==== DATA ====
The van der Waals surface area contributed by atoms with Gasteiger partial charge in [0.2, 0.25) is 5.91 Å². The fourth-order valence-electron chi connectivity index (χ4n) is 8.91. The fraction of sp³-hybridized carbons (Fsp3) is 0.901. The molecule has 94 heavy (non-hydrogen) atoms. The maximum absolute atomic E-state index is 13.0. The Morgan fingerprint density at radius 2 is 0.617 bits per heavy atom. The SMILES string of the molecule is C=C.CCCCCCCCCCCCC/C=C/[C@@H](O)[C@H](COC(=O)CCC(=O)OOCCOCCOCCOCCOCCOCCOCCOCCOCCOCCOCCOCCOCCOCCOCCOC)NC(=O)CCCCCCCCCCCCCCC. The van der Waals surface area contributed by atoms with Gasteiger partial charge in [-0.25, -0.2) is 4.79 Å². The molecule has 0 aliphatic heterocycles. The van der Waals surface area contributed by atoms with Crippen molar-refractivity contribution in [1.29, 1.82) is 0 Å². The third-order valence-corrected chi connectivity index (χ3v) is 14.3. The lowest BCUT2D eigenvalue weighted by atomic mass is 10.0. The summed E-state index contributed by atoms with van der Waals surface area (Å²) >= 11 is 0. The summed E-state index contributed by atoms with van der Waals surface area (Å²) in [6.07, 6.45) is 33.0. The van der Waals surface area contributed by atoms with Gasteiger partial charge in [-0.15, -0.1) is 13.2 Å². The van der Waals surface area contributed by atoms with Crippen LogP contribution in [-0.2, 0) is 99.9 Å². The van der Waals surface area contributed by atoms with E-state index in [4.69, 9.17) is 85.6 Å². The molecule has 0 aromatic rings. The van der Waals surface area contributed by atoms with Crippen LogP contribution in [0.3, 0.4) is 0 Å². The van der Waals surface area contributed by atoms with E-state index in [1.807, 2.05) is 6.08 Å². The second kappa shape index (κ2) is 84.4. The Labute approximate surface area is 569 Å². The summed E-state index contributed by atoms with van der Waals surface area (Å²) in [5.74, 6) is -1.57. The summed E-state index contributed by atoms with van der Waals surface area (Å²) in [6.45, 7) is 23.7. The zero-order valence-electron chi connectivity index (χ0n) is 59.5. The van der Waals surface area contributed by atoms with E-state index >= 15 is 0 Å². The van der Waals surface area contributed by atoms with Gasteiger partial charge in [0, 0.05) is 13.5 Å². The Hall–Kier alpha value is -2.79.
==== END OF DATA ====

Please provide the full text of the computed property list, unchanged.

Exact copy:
The van der Waals surface area contributed by atoms with Gasteiger partial charge in [0.2, 0.25) is 5.91 Å². The fourth-order valence-electron chi connectivity index (χ4n) is 8.91. The fraction of sp³-hybridized carbons (Fsp3) is 0.901. The molecule has 94 heavy (non-hydrogen) atoms. The maximum absolute atomic E-state index is 13.0. The Morgan fingerprint density at radius 2 is 0.617 bits per heavy atom. The SMILES string of the molecule is C=C.CCCCCCCCCCCCC/C=C/[C@@H](O)[C@H](COC(=O)CCC(=O)OOCCOCCOCCOCCOCCOCCOCCOCCOCCOCCOCCOCCOCCOCCOCCOC)NC(=O)CCCCCCCCCCCCCCC. The van der Waals surface area contributed by atoms with Gasteiger partial charge in [-0.25, -0.2) is 4.79 Å². The molecule has 0 aliphatic heterocycles. The van der Waals surface area contributed by atoms with Crippen molar-refractivity contribution in [1.29, 1.82) is 0 Å². The third-order valence-corrected chi connectivity index (χ3v) is 14.3. The lowest BCUT2D eigenvalue weighted by atomic mass is 10.0. The summed E-state index contributed by atoms with van der Waals surface area (Å²) >= 11 is 0. The summed E-state index contributed by atoms with van der Waals surface area (Å²) in [6.07, 6.45) is 33.0. The van der Waals surface area contributed by atoms with Gasteiger partial charge in [-0.15, -0.1) is 13.2 Å². The van der Waals surface area contributed by atoms with Crippen LogP contribution in [-0.2, 0) is 99.9 Å². The van der Waals surface area contributed by atoms with E-state index in [4.69, 9.17) is 85.6 Å². The molecule has 0 aromatic rings. The van der Waals surface area contributed by atoms with Crippen LogP contribution in [0.3, 0.4) is 0 Å². The van der Waals surface area contributed by atoms with E-state index in [1.807, 2.05) is 6.08 Å². The second kappa shape index (κ2) is 84.4. The Labute approximate surface area is 569 Å². The summed E-state index contributed by atoms with van der Waals surface area (Å²) in [5.74, 6) is -1.57. The summed E-state index contributed by atoms with van der Waals surface area (Å²) in [6.45, 7) is 23.7. The zero-order valence-electron chi connectivity index (χ0n) is 59.5. The van der Waals surface area contributed by atoms with E-state index >= 15 is 0 Å². The van der Waals surface area contributed by atoms with Gasteiger partial charge in [0, 0.05) is 13.5 Å². The Hall–Kier alpha value is -2.79.